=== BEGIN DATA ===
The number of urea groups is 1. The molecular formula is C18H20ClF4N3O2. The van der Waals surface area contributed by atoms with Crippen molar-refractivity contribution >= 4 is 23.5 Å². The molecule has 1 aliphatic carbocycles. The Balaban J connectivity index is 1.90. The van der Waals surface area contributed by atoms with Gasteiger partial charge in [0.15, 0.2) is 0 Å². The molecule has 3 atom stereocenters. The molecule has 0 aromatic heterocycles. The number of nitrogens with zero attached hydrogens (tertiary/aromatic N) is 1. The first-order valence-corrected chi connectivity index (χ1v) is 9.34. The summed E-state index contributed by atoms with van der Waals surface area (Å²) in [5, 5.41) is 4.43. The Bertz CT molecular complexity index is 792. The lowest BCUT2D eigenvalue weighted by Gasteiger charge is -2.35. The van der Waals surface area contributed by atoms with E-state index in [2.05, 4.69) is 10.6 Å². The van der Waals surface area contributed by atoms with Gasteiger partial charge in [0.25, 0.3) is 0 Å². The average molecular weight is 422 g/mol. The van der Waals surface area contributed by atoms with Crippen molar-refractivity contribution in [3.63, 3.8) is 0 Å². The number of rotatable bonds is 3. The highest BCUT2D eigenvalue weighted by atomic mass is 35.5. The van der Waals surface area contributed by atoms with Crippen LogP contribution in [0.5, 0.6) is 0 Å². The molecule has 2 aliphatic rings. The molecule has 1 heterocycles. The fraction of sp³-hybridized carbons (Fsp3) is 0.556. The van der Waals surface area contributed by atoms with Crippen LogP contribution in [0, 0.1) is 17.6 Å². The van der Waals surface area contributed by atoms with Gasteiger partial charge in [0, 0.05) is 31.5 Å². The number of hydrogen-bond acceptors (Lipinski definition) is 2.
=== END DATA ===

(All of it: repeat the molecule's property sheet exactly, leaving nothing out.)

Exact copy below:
The number of urea groups is 1. The molecular formula is C18H20ClF4N3O2. The van der Waals surface area contributed by atoms with Crippen molar-refractivity contribution >= 4 is 23.5 Å². The molecule has 1 aliphatic carbocycles. The Balaban J connectivity index is 1.90. The van der Waals surface area contributed by atoms with Gasteiger partial charge in [0.15, 0.2) is 0 Å². The molecule has 3 atom stereocenters. The molecule has 0 aromatic heterocycles. The number of nitrogens with zero attached hydrogens (tertiary/aromatic N) is 1. The first-order valence-corrected chi connectivity index (χ1v) is 9.34. The summed E-state index contributed by atoms with van der Waals surface area (Å²) in [5, 5.41) is 4.43. The Bertz CT molecular complexity index is 792. The lowest BCUT2D eigenvalue weighted by Gasteiger charge is -2.35. The van der Waals surface area contributed by atoms with E-state index in [2.05, 4.69) is 10.6 Å². The van der Waals surface area contributed by atoms with Gasteiger partial charge in [0.25, 0.3) is 0 Å². The average molecular weight is 422 g/mol. The van der Waals surface area contributed by atoms with Crippen molar-refractivity contribution in [3.63, 3.8) is 0 Å². The number of rotatable bonds is 3. The highest BCUT2D eigenvalue weighted by atomic mass is 35.5. The van der Waals surface area contributed by atoms with Crippen LogP contribution in [0.5, 0.6) is 0 Å². The molecule has 2 aliphatic rings. The molecule has 1 heterocycles. The fraction of sp³-hybridized carbons (Fsp3) is 0.556. The van der Waals surface area contributed by atoms with Crippen LogP contribution in [0, 0.1) is 17.6 Å². The van der Waals surface area contributed by atoms with Gasteiger partial charge in [0, 0.05) is 31.5 Å². The number of hydrogen-bond acceptors (Lipinski definition) is 2.